Quite a task
CD This twin pack contains songs composed in the 72 melakartas.
The concept of the 72 melakarta raga scheme is a unique feature of the Carnatic music system. All the melodies even in the Hindustani system can be correlated to the melakarta scheme either as equivalents or as janyas. The misra ragas in the Hindust
ani system, perhaps, cannot be strictly classified as a janya of a particular melakarta raga.
The list of vaggeyakaras who have composed songs in all the 72 melakartas is not too long. Composing in the vivadhi melas in particular calls for a thorough understanding of the swarasthanas. This apart, the vaggeyakara or the tunesmith have to put in their musical prowess to ensure that the raga chaya is at the forefront in such compositions without any ambiguity.
Ashok Madhav, a scientist by profession, has painstakingly composed songs in the 72 melakartas. The vocalisation of these creations by M.S. Sheela is a good effort and engages one’s attention. It is a Herculean task for the composer and singer to have composed and sung these 72 songs. The task of the listener, which needs undiluted concentration to listen to these compositions at a stretch, is equally Herculean.
The songs covered in this twin disc pack are not rendered in the order of the melakarta scheme commencing from Kanakangi and ending with Rasikapriya. They cover a mixture of suddha and prati madhyama compositions with 36 songs in each disc. This is appreciable as one can savour the individual hues of the melodies without a sense of confusion while listening to the renderings.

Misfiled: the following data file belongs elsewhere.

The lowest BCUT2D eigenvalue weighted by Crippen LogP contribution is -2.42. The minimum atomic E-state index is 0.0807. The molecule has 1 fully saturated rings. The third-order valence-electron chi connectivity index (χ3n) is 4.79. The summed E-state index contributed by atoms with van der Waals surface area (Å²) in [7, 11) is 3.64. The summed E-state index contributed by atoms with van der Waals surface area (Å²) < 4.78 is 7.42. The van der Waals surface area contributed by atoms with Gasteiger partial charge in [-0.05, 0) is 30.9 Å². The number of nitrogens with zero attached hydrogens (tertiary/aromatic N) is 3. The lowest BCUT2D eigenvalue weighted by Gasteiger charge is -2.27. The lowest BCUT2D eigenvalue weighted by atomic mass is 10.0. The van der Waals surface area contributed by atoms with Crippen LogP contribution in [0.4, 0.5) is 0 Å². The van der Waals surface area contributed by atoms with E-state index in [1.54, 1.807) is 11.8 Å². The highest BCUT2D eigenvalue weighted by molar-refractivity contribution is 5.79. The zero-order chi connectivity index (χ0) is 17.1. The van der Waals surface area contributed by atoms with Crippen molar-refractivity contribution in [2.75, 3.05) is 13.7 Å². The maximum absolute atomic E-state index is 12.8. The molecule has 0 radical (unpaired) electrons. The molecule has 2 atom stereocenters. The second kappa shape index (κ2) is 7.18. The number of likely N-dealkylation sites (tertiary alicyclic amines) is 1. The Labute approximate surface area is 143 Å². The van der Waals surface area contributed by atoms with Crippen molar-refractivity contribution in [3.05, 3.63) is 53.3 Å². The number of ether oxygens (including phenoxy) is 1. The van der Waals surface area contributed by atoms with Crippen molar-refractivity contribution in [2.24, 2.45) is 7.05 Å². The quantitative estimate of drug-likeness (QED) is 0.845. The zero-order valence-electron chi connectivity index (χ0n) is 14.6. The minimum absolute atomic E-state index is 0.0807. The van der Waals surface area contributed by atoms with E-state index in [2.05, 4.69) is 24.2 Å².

The languages covered by the composer are Sanskrit, Tamil, Telugu and Kannada. The songs are in praise of the various deities of the Hindu pantheon. A composition in praise of sage Narada is also offered in raga Ganamurthy.
Sheela with her crystal clear voice has put in a dedicated effort in the rendition of these compositions. Her singing is fluent and there is clarity in the handling of the vivadhi notes. Solfa passages are sung for a few compositions such as the ones in Lathangi, Kamavardhini and Dharmavathi.
The swaras rendered at ‘Sada Sangitha Rasika’ in the Dharmavathi composition engages the listener’s attention and is appealing.
A madhyamakala sahitya appendage features in the Sankarabharanam composition on Lord Siva and a chittaswaram finds a place in the Bhavapriya number. The use of namavalis is predominant in the compositions particularly in the Sanskrit ones. The namavalis employed figure in the compositions of earlier composers and abundantly in the various ashtothrams, sahasranamams and slokas on various deities.
The lyrical expression of the composer is to a greater degree in his Tamil and Kannada compositions when compared with his Sanskrit creations.
While the raga names are woven into the lyrics, in certain compositions their appropriateness is debatable. For instance in the Subhapantuvarali composition the pallavi lyric runs as ‘Shumbasura Mardhini Mahakali Subhapantuvarali.’
The usage of the name of the raga ‘Subhapantuvarali’ to denote the Goddess is not very apt.
Appreciable instrumental accompaniment has been provided by Nalina Mohan and Charulatha Ramanujam on the violin. Mridangam accompaniment is by Anoor Anantakrishna Sarma and H. S. Sudheendra. The ghatam players are Narayanaswamy and Giridhar Uduppa while M. Gururaj has accompanied on the morsing.
The composer’s mudhra (signature) ‘Bharani’ appears in most of the compositions. These compositions will kindle the attention and interest of music lovers who have a penchant for vivadhi ragas in particular.
Hamsadhwani Creations, Bangalore
Carnatic vocal MP3 (Price: Rs.200)
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